Last Saturday was the Sheep to Shawl Festival at historic Mission Mill in Salem, OR:
Yep, that's all part of what was the Thomas Kay Woolen Mill, a real, live woolen mill and dyeworks that operated from 1889 until 1962. The buildings now house a textile museum, several shops, and provide a meeting place for the local Knitting Guild and Spinning Guild as well as offer classes in textile arts. Also on the grounds are the Marion County Historical Society, and several historic buildings, including the Jason Lee house. It was Jason Lee's mission that pretty much began our fair city.
The grounds around the mill, with its mill race running through, make a lovely setting for a little festival like this (even with the occasional train rumbling by).
There were plenty of spinners with their wheels showing off their skills:
Helen and Betsey, from our Ravelry group, were there.
And so was Katie, rockin' the hand-spun yarns:
And of course, the fiber animals! The title may say "Sheep to Shawl," but there were other wooly beasties besides sheep, like these angora goats, the source of cashmere:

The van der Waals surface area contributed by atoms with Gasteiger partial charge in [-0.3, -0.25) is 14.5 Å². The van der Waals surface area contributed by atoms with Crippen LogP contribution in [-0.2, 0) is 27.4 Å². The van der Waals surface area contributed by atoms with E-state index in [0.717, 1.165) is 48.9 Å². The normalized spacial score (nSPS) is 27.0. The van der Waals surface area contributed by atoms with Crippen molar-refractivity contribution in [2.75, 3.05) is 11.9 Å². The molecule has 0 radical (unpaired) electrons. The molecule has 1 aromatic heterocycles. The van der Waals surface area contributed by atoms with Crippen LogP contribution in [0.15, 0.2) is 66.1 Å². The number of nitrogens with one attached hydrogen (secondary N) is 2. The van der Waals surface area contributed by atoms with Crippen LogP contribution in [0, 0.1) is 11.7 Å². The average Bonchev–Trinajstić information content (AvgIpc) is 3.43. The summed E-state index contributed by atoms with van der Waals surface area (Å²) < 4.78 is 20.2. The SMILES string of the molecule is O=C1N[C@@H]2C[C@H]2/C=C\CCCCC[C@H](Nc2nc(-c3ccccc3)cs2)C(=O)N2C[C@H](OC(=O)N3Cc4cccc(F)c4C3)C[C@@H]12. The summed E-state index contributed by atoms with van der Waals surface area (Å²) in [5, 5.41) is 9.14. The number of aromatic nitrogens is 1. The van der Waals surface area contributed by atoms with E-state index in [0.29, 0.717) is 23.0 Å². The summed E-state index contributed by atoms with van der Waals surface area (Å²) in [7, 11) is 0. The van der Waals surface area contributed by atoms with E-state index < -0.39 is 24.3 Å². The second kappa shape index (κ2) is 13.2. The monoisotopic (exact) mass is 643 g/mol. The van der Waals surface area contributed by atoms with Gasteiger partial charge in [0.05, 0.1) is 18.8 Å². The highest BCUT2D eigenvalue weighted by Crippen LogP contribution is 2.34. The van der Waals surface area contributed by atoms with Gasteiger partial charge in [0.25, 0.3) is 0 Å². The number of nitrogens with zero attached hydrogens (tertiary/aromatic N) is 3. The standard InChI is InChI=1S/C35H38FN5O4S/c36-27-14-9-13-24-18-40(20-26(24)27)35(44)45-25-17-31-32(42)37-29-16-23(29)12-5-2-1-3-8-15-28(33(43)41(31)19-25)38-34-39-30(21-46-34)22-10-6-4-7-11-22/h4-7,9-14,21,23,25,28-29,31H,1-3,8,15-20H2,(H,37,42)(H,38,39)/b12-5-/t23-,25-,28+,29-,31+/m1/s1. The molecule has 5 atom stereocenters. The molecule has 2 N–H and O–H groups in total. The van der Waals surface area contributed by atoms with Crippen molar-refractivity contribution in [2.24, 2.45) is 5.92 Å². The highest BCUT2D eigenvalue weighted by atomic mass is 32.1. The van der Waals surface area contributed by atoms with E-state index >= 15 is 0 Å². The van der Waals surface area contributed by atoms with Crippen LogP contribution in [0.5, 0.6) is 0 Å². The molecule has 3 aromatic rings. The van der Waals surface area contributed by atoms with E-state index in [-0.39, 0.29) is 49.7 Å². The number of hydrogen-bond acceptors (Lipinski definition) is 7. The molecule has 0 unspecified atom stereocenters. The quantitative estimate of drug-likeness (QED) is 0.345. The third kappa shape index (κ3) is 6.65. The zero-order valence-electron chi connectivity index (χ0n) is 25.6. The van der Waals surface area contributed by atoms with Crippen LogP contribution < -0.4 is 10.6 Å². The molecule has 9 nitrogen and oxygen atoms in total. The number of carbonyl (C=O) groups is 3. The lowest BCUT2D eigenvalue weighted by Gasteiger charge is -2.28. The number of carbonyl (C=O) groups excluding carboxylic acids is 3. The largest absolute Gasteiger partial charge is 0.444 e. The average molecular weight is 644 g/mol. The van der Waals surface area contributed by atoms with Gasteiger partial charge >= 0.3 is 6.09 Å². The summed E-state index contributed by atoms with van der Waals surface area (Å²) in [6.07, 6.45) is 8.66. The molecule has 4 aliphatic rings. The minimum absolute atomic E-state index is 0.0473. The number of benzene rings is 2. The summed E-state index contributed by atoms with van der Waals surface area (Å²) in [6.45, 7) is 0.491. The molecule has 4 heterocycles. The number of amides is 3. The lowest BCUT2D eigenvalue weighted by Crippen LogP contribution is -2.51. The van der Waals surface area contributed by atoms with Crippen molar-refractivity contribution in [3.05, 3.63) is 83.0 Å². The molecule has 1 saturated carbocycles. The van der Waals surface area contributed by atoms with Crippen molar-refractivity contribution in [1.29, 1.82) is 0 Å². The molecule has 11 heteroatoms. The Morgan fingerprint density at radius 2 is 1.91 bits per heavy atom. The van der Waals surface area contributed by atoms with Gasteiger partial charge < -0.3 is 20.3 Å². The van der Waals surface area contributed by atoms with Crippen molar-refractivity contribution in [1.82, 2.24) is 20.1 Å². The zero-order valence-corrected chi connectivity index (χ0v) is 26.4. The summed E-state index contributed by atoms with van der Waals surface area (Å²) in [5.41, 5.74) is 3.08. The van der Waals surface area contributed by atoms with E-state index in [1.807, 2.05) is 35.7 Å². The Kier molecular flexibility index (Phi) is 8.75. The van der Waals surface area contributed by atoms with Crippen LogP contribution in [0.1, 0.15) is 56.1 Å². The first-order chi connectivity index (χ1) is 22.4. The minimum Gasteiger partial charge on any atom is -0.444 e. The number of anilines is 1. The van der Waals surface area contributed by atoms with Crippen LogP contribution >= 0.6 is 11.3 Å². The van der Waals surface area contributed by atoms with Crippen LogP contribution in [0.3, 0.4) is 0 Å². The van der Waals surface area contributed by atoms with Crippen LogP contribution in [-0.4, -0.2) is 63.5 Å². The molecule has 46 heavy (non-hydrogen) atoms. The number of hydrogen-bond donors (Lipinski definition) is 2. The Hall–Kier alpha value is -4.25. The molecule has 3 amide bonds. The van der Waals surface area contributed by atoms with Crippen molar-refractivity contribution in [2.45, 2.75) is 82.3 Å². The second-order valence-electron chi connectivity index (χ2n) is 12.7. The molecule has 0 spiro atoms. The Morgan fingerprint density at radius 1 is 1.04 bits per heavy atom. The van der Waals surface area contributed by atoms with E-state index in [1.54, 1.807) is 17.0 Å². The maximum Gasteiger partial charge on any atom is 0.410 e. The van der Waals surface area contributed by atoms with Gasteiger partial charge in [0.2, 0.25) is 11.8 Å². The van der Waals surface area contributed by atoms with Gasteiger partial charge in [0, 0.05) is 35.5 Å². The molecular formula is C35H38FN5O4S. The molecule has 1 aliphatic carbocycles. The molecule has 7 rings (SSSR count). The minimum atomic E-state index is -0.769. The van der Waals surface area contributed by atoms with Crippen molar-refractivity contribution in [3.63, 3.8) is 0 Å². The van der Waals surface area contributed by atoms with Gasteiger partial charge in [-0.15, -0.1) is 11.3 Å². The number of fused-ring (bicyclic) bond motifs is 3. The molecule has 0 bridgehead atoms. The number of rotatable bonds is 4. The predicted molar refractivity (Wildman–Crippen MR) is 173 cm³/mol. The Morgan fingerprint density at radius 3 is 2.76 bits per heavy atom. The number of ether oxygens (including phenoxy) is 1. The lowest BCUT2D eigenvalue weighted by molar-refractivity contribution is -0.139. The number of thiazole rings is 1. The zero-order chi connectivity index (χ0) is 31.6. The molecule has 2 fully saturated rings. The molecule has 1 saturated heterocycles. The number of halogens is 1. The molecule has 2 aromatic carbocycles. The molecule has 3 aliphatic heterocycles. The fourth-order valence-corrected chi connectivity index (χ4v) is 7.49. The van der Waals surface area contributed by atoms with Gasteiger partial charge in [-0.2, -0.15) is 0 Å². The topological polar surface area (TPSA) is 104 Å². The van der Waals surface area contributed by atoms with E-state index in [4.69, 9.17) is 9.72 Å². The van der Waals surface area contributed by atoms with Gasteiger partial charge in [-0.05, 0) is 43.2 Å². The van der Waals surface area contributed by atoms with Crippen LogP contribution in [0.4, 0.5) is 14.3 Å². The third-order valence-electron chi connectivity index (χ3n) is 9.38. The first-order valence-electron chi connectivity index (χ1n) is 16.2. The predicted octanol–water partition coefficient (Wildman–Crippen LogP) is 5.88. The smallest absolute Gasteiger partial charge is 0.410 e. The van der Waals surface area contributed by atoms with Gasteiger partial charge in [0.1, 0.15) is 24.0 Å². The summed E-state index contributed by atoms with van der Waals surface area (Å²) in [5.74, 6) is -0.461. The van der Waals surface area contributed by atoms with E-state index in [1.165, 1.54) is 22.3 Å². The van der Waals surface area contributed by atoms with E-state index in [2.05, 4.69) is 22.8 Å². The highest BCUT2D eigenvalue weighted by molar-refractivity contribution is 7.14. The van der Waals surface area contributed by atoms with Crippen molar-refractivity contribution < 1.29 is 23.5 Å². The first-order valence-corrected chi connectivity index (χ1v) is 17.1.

Some baby pygoras (pygmy angora goats) here, with curly, silky wool:
Of course there were sheep -- this one couldn't make up her mind about whether her right or left profile was most flattering, so I had to snap the picture fast:
Alpacas always think they're pretty cool, even if they do all look like they're wearing cheap hairpieces:
These youngsters, freshly shorn, looked like a gaggle of first-graders all waiting to have their school pictures taken:
Speaking of shearing, there were shearing demonstrations, too. (PETA members who still harbor the silly notion that sheep are killed for their wool, take note how this very valued, very expensive, very healthy animal is most definitely not dead post-shearing and seems to be pretty cool with the whole business.)
While all this was going on, the ducks in the mill race feasted on cracked corn offered from from a coin-operated dispenser. With that many little ones running around, there were sure to be many pleas of, "Mom, can we feed the ducks?"